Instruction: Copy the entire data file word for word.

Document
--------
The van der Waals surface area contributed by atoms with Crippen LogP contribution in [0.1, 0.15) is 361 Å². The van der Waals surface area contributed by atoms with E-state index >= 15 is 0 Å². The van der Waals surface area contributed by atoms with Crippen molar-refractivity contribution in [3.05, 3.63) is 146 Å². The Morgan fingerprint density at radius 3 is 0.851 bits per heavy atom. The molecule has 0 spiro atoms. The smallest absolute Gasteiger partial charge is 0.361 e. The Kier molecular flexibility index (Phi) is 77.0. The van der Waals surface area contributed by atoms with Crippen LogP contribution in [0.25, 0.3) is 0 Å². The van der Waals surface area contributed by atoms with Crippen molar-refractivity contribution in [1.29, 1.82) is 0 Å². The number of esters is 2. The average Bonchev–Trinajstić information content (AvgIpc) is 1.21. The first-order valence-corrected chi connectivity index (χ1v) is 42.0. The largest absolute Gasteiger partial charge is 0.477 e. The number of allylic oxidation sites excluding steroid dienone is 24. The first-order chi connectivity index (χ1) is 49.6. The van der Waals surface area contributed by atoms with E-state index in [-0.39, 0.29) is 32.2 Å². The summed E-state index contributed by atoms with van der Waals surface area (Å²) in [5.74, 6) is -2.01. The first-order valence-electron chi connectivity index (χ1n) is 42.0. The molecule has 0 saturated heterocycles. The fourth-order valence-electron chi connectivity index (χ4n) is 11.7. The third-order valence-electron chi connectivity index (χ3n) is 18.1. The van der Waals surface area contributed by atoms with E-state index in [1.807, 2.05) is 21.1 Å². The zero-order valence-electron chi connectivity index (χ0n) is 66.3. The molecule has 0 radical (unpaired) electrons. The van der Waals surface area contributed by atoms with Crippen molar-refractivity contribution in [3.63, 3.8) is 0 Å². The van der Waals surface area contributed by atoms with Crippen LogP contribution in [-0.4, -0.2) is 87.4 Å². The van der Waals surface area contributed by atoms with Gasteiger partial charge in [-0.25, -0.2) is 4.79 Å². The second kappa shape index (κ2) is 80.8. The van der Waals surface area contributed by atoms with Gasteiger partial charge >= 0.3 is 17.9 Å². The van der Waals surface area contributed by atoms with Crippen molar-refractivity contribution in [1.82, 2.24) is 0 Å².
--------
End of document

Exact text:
The van der Waals surface area contributed by atoms with Crippen LogP contribution in [0.1, 0.15) is 361 Å². The van der Waals surface area contributed by atoms with E-state index >= 15 is 0 Å². The van der Waals surface area contributed by atoms with Crippen molar-refractivity contribution in [3.05, 3.63) is 146 Å². The Morgan fingerprint density at radius 3 is 0.851 bits per heavy atom. The molecule has 0 spiro atoms. The smallest absolute Gasteiger partial charge is 0.361 e. The Kier molecular flexibility index (Phi) is 77.0. The van der Waals surface area contributed by atoms with Crippen LogP contribution in [0.25, 0.3) is 0 Å². The van der Waals surface area contributed by atoms with Crippen molar-refractivity contribution in [1.29, 1.82) is 0 Å². The number of esters is 2. The average Bonchev–Trinajstić information content (AvgIpc) is 1.21. The first-order valence-corrected chi connectivity index (χ1v) is 42.0. The largest absolute Gasteiger partial charge is 0.477 e. The number of allylic oxidation sites excluding steroid dienone is 24. The first-order chi connectivity index (χ1) is 49.6. The van der Waals surface area contributed by atoms with E-state index in [-0.39, 0.29) is 32.2 Å². The summed E-state index contributed by atoms with van der Waals surface area (Å²) in [5.74, 6) is -2.01. The first-order valence-electron chi connectivity index (χ1n) is 42.0. The molecule has 0 saturated heterocycles. The fourth-order valence-electron chi connectivity index (χ4n) is 11.7. The third-order valence-electron chi connectivity index (χ3n) is 18.1. The van der Waals surface area contributed by atoms with E-state index in [1.807, 2.05) is 21.1 Å². The zero-order valence-electron chi connectivity index (χ0n) is 66.3. The molecule has 0 radical (unpaired) electrons. The van der Waals surface area contributed by atoms with Crippen molar-refractivity contribution in [3.63, 3.8) is 0 Å². The van der Waals surface area contributed by atoms with Crippen LogP contribution in [-0.4, -0.2) is 87.4 Å². The van der Waals surface area contributed by atoms with Gasteiger partial charge in [-0.25, -0.2) is 4.79 Å². The second kappa shape index (κ2) is 80.8. The van der Waals surface area contributed by atoms with Gasteiger partial charge >= 0.3 is 17.9 Å². The van der Waals surface area contributed by atoms with Crippen molar-refractivity contribution in [1.82, 2.24) is 0 Å².